Sandra Savell shares her experiences of caring for her mother, Helen, who had Alzheimer’s.
Who are you?
Sandra Savell – I cared for my mother who had Alzheimer’s disease until her death in 2010. I was her main carer for 10 years – from the beginning to the end of the journey.
How was your mother diagnosed?
She was not properly diagnosed for five years. I took her to the physicians I worked for and they provided the diagnosis of Alzheimer’s disease, although even that diagnosis was a long time coming.
Did you take any key steps once they had received their official dementia diagnosis?
I hired a part-time carer and went to a part-time status at work. I started my mother on Namenda and Aricept medication. I also enrolled her in a Silver Sneakers exercise class and just tried to figure out daily how to handle what she was living through for that day.
How did you tell people and what was their reaction?
A lot of her friends and family refused to believe it. Many people didn’t want to hear about it. Nobody but my husband knew what I was going through.
What challenges did you face and when did they happen?
One big challenge was when she no longer wanted to shower. I could not coax her into bathing for any reason. But Mom cared a lot about what my husband thought and he would tell her that she smelled and asked her if she would take a shower, and she would for him. I tried diverting her from her anxiety, but it was very difficult to distract her. There were times when I would give her a light tranquilizer so she would not become so agitated that she would be up all night.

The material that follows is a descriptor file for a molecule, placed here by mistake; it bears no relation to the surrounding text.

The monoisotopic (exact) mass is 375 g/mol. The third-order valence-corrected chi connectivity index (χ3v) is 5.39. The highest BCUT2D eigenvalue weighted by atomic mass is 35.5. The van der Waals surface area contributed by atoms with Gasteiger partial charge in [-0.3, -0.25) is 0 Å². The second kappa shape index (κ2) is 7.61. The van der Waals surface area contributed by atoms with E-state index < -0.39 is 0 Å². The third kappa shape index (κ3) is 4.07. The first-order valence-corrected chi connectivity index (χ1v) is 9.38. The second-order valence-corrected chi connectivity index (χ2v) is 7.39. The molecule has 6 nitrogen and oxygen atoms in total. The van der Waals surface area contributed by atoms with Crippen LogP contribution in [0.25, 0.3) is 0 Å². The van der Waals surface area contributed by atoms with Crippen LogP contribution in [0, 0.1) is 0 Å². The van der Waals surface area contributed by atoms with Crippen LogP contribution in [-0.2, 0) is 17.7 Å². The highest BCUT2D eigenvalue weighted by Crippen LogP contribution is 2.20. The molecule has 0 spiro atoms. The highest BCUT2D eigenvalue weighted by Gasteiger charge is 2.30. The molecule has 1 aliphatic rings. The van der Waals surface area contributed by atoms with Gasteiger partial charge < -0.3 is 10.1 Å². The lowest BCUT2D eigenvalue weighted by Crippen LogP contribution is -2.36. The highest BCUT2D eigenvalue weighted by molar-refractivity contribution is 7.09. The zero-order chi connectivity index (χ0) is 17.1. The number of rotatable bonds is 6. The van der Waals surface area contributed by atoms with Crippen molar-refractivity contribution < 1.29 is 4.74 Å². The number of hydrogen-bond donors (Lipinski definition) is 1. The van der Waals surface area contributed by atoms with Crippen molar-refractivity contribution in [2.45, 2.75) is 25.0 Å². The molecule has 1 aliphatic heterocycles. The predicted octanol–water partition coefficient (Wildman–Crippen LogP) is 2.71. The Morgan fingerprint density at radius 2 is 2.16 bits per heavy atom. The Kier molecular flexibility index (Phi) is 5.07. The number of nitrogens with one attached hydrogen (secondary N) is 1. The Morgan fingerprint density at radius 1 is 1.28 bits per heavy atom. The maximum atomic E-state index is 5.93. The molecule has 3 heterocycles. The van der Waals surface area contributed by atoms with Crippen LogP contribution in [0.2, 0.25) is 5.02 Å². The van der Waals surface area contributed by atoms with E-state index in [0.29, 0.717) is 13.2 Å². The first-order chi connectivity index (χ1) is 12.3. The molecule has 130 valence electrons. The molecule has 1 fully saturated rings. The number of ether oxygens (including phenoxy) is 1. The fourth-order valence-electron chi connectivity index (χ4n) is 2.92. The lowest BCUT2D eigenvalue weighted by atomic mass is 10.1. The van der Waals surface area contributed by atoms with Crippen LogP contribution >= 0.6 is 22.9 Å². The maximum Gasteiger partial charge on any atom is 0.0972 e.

Did any services made a difference?
I found my carer on my own, but I used carer agencies to fill in when needed and they were very helpful.
How did the dementia journey end?
My mother slipped and fell, breaking her hip just five hours before her surprise 85th birthday party at her memory care unit. She was in the hospital for nine days before she died of coronary heart disease. Her heart just couldn’t take all the stuff that went with the broken hip, the drugs and the surgery.
Was your experience of living with dementia better or worse than expected?
It was a nightmare. I never expected it to be so difficult and heart wrenching.
Were there any earlier signs that, looking back now, you recognise as the early stages of dementia?
When my mother decided to retire, I urged her to continue working part time. I knew she would eat poorly, get no exercise and smoke and drink alcohol too much. She did not listen and it happened as I feared. She first had trouble writing cheques. She forgot to pay bills. She would forget doctor’s appointments. She would forget it was Sunday and would not be ready when the church sent a ride to pick her up. I knew then that she was in the early stages of dementia.
Is there anything you know now that you wish you’d known earlier?
How badly my health would be affected. Also, I quit my job eventually and now I wish I hadn’t. I loved that job…but I’ve been replaced and they no longer need me.
What lessons have you learnt?
That family will not always help you. Friends may get tired of listening to you. And not many will understand you unless they went through it. Just remember that this stage of your life and their life is temporary. You will survive it and will take up your life again one day; although it will most likely be a different life to what you had before.
Sandra is the author of Dear Clueless: A Daughter’s Journey Through Alzheimer’s Caregiving.